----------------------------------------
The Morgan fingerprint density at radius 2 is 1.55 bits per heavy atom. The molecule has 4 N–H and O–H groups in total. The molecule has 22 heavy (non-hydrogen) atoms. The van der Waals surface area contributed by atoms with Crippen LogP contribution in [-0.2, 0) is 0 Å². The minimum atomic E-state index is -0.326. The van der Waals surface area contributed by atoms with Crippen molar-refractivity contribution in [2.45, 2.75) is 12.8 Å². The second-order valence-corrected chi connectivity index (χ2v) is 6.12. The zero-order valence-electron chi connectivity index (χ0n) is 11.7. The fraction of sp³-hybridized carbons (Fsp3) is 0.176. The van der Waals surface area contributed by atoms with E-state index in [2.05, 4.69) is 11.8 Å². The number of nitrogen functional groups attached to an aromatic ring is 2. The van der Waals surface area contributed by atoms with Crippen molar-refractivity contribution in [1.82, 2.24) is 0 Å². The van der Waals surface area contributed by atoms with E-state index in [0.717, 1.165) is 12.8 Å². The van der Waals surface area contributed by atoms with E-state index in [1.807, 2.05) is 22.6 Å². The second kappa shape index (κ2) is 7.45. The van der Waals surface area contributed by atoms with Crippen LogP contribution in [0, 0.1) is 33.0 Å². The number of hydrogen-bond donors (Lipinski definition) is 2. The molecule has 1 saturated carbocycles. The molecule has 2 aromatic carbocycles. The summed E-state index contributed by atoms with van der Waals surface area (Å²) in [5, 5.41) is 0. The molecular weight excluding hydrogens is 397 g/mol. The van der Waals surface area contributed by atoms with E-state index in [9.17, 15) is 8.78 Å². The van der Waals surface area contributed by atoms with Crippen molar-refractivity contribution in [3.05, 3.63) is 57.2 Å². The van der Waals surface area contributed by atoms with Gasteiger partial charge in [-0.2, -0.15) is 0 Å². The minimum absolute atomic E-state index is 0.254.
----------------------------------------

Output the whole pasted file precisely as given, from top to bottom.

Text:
The Morgan fingerprint density at radius 2 is 1.55 bits per heavy atom. The molecule has 4 N–H and O–H groups in total. The molecule has 22 heavy (non-hydrogen) atoms. The van der Waals surface area contributed by atoms with Crippen LogP contribution in [-0.2, 0) is 0 Å². The minimum atomic E-state index is -0.326. The van der Waals surface area contributed by atoms with Crippen molar-refractivity contribution in [2.45, 2.75) is 12.8 Å². The second-order valence-corrected chi connectivity index (χ2v) is 6.12. The zero-order valence-electron chi connectivity index (χ0n) is 11.7. The fraction of sp³-hybridized carbons (Fsp3) is 0.176. The van der Waals surface area contributed by atoms with E-state index in [2.05, 4.69) is 11.8 Å². The number of nitrogen functional groups attached to an aromatic ring is 2. The van der Waals surface area contributed by atoms with Crippen molar-refractivity contribution in [1.82, 2.24) is 0 Å². The van der Waals surface area contributed by atoms with E-state index in [0.717, 1.165) is 12.8 Å². The van der Waals surface area contributed by atoms with E-state index in [1.807, 2.05) is 22.6 Å². The second kappa shape index (κ2) is 7.45. The van der Waals surface area contributed by atoms with Crippen LogP contribution in [0, 0.1) is 33.0 Å². The number of hydrogen-bond donors (Lipinski definition) is 2. The molecule has 1 saturated carbocycles. The molecule has 2 aromatic carbocycles. The summed E-state index contributed by atoms with van der Waals surface area (Å²) in [5, 5.41) is 0. The molecular weight excluding hydrogens is 397 g/mol. The van der Waals surface area contributed by atoms with E-state index in [9.17, 15) is 8.78 Å². The van der Waals surface area contributed by atoms with Crippen molar-refractivity contribution in [3.05, 3.63) is 57.2 Å². The van der Waals surface area contributed by atoms with Gasteiger partial charge in [-0.2, -0.15) is 0 Å². The minimum absolute atomic E-state index is 0.254.